Adorno's question relates to whether 20th Century capitalism made obsolete Marx's conception in the sense of being "post-bourgeois." Adorno's response to this problem, posed by anti-Marxist "sociology," is that 20th Century society remained "bourgeois" by virtue of its being "proletarian." Adorno, following Benjamin, recovered Marx's historical understanding of class, that "bourgeois" and "proletarian" referred not to sociological but historical realities. "Proletarian" society (of the late 19th and 20th Centuries) was "bourgeois" society in distress and need of self-overcoming.
In this sense, the "particular" interest that falsely "universalizes" itself in bourgeois thought, refers to the historical problematic of capital, the projection of the self-understanding of bourgeois subjectivity onto all prior history and as a historical limit.
The divided nature of workers' subjectivity, between "bourgeois" and "proletarian" interest, which Lukacs had already noted, following Marx, points to the problem of "bourgeois" subjectivity overcoming itself through the political project of proletarian socialism, which would be mounted on the basis of "bourgeois right," i.e., the rights of labor, posed at both the individual and collective level.
The problem is that the "bourgeois consciousness" within which the workers remain ensnared threaten to always make their class struggles merely reconstitutive and never transcending of capital. The proletarian revolution remains a bourgeois revolution, or revolution within capital, it remains the recurrence of the "old" in the "new," and the foreclosure of the possibility of "different," of transcending capital.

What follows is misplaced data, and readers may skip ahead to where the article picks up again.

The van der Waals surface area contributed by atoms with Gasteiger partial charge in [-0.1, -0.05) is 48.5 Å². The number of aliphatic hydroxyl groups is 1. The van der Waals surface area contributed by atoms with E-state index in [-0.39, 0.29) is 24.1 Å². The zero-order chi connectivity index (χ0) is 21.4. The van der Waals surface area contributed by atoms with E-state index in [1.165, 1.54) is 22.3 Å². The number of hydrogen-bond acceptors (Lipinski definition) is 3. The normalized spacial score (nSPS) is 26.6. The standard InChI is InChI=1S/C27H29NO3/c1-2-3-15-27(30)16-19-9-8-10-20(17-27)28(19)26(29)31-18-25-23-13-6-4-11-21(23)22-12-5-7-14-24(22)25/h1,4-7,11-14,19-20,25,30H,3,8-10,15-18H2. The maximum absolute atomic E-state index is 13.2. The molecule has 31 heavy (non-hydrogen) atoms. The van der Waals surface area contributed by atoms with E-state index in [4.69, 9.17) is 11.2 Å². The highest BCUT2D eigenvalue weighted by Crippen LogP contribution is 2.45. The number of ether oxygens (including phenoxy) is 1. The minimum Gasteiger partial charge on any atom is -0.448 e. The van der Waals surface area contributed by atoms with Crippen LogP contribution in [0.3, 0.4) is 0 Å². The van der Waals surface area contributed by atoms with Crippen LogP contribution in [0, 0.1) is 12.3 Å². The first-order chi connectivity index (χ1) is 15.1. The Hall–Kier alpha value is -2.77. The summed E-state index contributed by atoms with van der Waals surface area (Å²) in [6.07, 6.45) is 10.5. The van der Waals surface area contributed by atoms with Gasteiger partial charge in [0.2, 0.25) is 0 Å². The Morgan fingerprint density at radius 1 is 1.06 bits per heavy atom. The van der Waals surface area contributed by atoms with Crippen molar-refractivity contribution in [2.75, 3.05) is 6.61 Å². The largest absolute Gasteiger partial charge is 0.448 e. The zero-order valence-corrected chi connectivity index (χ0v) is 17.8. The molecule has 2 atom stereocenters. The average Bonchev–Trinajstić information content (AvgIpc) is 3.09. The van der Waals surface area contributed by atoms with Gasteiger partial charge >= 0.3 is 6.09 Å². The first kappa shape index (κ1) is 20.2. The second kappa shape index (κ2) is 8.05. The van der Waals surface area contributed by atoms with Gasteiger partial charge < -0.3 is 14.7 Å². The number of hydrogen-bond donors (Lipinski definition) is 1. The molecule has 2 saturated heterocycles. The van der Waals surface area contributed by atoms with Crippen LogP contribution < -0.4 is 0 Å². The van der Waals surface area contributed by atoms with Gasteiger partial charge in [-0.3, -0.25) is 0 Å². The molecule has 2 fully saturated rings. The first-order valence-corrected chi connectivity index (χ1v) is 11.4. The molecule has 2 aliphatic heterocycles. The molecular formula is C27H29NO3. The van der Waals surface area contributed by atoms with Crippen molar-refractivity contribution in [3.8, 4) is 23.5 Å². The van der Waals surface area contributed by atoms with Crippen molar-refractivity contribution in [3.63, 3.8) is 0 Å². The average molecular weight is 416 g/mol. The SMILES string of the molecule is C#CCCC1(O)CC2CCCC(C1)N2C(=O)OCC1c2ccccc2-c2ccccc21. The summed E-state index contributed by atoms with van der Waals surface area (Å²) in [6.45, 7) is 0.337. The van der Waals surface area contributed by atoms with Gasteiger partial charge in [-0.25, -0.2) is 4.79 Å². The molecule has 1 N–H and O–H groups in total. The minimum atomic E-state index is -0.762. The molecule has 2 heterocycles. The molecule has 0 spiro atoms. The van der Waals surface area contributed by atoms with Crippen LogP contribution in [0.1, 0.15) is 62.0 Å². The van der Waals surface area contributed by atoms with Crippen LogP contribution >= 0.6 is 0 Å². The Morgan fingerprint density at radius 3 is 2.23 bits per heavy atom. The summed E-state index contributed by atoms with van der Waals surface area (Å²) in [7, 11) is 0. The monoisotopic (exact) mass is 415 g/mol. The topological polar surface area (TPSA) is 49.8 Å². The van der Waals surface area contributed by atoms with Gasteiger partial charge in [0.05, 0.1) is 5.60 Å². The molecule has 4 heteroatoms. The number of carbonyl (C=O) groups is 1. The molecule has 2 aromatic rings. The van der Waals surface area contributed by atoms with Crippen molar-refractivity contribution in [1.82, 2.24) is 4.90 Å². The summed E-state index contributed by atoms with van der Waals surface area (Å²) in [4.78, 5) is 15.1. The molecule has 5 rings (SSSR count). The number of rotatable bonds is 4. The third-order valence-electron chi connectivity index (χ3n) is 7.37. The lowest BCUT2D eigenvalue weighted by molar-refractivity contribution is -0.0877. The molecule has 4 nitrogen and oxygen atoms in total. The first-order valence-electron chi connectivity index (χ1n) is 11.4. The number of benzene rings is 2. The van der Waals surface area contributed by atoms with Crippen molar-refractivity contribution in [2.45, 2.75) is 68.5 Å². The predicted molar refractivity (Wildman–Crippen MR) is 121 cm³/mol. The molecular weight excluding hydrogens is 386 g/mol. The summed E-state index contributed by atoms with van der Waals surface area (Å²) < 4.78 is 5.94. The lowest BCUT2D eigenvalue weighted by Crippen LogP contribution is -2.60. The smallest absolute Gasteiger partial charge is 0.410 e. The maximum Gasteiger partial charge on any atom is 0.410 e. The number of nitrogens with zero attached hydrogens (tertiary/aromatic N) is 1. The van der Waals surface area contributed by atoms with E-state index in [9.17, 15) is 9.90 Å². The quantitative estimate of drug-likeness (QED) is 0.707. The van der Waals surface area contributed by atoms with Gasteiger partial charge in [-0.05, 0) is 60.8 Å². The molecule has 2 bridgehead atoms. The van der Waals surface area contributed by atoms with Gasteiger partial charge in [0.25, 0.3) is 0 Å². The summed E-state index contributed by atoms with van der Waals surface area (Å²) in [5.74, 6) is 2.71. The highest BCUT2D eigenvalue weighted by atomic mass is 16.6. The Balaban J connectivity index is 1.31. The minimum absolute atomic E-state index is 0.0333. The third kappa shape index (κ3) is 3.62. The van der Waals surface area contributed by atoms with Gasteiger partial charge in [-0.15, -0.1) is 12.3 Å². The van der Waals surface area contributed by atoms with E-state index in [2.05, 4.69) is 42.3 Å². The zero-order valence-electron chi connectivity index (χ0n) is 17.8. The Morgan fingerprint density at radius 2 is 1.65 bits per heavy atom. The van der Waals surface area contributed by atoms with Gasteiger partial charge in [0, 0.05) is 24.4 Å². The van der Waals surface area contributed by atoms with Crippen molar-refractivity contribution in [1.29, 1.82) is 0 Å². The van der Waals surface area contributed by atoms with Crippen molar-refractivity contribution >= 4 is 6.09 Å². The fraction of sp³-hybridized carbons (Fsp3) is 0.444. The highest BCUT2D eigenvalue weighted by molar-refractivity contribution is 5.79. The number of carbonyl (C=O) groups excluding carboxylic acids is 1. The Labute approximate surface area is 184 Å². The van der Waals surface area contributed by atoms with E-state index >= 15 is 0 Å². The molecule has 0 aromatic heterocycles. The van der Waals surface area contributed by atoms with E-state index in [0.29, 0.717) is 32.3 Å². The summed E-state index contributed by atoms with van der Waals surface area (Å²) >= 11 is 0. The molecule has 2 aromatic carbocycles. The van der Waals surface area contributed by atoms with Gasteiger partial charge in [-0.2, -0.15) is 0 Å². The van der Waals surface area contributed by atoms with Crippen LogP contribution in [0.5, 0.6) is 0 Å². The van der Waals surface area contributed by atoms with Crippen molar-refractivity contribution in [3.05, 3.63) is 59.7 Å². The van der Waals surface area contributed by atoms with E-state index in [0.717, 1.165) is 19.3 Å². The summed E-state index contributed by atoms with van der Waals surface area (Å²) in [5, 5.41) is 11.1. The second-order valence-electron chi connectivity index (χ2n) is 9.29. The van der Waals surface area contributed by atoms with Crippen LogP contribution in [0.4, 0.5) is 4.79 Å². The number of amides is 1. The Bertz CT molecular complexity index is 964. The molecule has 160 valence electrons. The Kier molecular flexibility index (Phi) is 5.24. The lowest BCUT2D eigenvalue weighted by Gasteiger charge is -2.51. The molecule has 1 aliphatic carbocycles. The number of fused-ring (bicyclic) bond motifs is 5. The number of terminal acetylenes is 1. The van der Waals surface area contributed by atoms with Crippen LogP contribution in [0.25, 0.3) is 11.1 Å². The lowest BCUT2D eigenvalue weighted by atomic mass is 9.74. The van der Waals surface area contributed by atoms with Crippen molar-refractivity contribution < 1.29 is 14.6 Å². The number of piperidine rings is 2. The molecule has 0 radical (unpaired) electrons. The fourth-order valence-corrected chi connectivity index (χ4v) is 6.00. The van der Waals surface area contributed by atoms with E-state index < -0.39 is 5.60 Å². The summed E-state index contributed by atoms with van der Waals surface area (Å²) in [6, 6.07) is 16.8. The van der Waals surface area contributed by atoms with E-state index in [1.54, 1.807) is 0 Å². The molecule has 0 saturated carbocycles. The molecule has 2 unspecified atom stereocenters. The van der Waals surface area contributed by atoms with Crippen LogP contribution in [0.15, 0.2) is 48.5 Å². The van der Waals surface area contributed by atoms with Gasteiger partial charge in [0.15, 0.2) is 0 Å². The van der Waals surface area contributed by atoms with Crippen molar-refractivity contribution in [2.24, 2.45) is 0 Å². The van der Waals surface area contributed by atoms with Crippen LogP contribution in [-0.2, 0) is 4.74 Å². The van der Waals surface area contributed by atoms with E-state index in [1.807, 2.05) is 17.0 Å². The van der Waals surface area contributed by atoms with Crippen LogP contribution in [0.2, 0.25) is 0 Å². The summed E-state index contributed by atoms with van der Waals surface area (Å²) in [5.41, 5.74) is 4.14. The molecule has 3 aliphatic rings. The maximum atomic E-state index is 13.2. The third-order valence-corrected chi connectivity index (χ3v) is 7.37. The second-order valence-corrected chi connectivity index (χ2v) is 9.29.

This is the source of the necessity of the Marxian point of departure of historical consciousness -- why Adorno's "Reflections on Class Theory" becomes a rumination on history rather than empirical "sociological" realities. For the possibility of an adequate historical consciousness in critical theory and emancipatory political practice seems to have become divided between intellectuals and workers as divided aspects of bourgeois subjectivity in extremis. As Adorno put it in "Imaginative Excesses,"
"The class division of society is also maintained by those who oppose class society: following the schematic division of physical and mental labour, they split themselves up into workers and intellectuals. This division cripples the practice which is called for. It cannot be arbitrarily set aside. But while those professionally concerned with things of the mind are themselves turned more and more into technicians, the growing opacity of capitalist mass society makes an association between intellectuals who still are such, with workers who still know themselves to be such, more timely than thirty years ago. At that time such unity was compromised by free-wheeling bourgeois of the liberal professions, who were shut out by industry and tried to gain influence by left-wing bustlings. The community of workers of head and hand had a soothing sound, and the proletariat rightly sniffed out, in the spiritual leadership commended . . . a subterfuge to bring the class struggle under control by just such spiritualization. Today, when the concept of the proletariat, unshaken in its economic essence, is so occluded by technology that in the greatest industrial country [the U.S.] there can be no question of proletarian class-consciousness, the role of intellectuals would no longer be to alert the torpid to their most obvious interests, but to strip the veil from the eyes of the wise-guys, the illusion that capitalism, which makes them its temporary beneficiaries, is based on anything other than their exploitation and oppression. The deluded workers are directly dependent on those who can still just see and tell of their delusion. Their hatred of intellectuals has changed accordingly. It has aligned itself to the prevailing commonsense views. The masses no longer mistrust intellectuals because they betray the revolution, but because they might want it, and thereby reveal how great is their own need of intellectuals. Only if the extremes come together will humanity survive."